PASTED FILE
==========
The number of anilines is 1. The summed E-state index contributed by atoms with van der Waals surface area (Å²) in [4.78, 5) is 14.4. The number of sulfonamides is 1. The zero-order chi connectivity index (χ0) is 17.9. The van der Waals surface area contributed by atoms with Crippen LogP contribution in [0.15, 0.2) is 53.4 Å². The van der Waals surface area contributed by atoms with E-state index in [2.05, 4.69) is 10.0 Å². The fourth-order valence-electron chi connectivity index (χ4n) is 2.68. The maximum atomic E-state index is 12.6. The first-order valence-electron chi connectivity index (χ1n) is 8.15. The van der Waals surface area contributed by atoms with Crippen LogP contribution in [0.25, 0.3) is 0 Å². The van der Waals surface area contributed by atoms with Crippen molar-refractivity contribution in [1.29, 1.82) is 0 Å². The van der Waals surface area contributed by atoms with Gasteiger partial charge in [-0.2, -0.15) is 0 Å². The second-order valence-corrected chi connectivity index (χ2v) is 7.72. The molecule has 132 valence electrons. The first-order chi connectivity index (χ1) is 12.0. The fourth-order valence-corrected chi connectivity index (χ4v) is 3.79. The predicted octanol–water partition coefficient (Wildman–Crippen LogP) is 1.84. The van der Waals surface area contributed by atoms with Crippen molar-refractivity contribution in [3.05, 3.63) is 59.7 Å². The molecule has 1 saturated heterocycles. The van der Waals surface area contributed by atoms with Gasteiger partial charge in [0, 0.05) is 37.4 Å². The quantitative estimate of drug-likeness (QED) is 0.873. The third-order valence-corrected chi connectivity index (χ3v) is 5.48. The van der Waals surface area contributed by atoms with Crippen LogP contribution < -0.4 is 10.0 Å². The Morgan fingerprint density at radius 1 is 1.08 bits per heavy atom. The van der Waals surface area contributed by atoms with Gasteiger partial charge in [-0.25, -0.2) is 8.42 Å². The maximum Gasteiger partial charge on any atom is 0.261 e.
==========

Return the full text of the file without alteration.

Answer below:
The number of anilines is 1. The summed E-state index contributed by atoms with van der Waals surface area (Å²) in [4.78, 5) is 14.4. The number of sulfonamides is 1. The zero-order chi connectivity index (χ0) is 17.9. The van der Waals surface area contributed by atoms with Crippen LogP contribution in [0.15, 0.2) is 53.4 Å². The van der Waals surface area contributed by atoms with E-state index in [2.05, 4.69) is 10.0 Å². The fourth-order valence-electron chi connectivity index (χ4n) is 2.68. The maximum atomic E-state index is 12.6. The first-order valence-electron chi connectivity index (χ1n) is 8.15. The van der Waals surface area contributed by atoms with Crippen LogP contribution in [0.25, 0.3) is 0 Å². The van der Waals surface area contributed by atoms with Crippen molar-refractivity contribution in [1.29, 1.82) is 0 Å². The van der Waals surface area contributed by atoms with Gasteiger partial charge in [-0.2, -0.15) is 0 Å². The second-order valence-corrected chi connectivity index (χ2v) is 7.72. The molecule has 132 valence electrons. The first-order chi connectivity index (χ1) is 12.0. The fourth-order valence-corrected chi connectivity index (χ4v) is 3.79. The predicted octanol–water partition coefficient (Wildman–Crippen LogP) is 1.84. The van der Waals surface area contributed by atoms with Crippen molar-refractivity contribution in [3.05, 3.63) is 59.7 Å². The molecule has 1 saturated heterocycles. The van der Waals surface area contributed by atoms with Gasteiger partial charge in [0, 0.05) is 37.4 Å². The quantitative estimate of drug-likeness (QED) is 0.873. The third-order valence-corrected chi connectivity index (χ3v) is 5.48. The van der Waals surface area contributed by atoms with Crippen LogP contribution < -0.4 is 10.0 Å². The Morgan fingerprint density at radius 1 is 1.08 bits per heavy atom. The van der Waals surface area contributed by atoms with Gasteiger partial charge in [-0.25, -0.2) is 8.42 Å². The maximum Gasteiger partial charge on any atom is 0.261 e.